The German artist Johann Ferdinand Preiss (1882-1943) is considered to be one of the leading representatives of the Art Deco movement.
Preiss was born on February 13, 1882 in Erbach, a small town close to the Odenwald Forrest. He studied sculpture in Paris after 1900. Upon completing his studies, he was employed by Professor Otto Poertzel at his Berlin Studio.
He developed his style by 1930 and applied it to his favourite subjects: sporting figures (especially popular around the 1936 Berlin Olympics), children, and dancers.
His best pieces are coldpainted contemporary characters in elegant poses, including a powerful figure of an airwoman in a red flying suit, inspired by pioneer pilot Amy Johnson. Other sporting characters include tennis players, javelin throwers, skaters, fencers, golfers, and swimmers.
Some dancers are depicted balancing with ivory or metal balls or hoops, and one celebrated model leaps a gilt-bronze fire while holding two flaming torches carved from ivory and amber.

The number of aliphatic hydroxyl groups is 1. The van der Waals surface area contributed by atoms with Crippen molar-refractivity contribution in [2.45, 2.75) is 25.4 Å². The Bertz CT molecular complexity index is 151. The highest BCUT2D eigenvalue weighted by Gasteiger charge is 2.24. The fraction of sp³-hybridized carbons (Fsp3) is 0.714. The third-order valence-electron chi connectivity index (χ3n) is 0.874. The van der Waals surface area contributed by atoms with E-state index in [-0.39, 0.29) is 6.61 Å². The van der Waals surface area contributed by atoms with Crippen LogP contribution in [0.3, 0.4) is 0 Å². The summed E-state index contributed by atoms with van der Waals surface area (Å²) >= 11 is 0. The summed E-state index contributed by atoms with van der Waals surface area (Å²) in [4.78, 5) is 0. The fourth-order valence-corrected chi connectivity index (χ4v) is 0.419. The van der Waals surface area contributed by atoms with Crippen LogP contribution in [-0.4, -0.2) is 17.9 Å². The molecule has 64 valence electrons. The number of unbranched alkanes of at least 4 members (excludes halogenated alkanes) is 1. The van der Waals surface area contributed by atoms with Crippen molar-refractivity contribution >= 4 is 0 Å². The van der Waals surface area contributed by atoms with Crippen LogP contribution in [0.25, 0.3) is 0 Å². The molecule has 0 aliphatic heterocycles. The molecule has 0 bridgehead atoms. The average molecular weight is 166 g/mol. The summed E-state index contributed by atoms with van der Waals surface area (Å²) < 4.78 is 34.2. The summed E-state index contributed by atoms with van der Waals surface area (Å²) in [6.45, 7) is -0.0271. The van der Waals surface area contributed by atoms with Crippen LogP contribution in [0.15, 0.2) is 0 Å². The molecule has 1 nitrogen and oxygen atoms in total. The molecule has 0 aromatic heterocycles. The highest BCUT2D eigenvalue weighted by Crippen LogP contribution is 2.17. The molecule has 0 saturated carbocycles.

Figures from contemporary life are among the most charming. They include a striding male flute player and a series of young girls in various stages of undress, several gazing into mirrors.
Ferdinand Preiss depicted some figures in neoclassical garb and also designed ivory figures as mounts for clocks, boxes, and table centrepieces. Over 90 bronze and ivory models are recorded, including clocks. He founded Preiss & Kassler with Walter Kassler in 1906. Most of the sculptures are signed, with a full signature or “PK” for Preiss & Kassler.
The sculptor died at the age of 61 years in Berlin because of a brain tumour.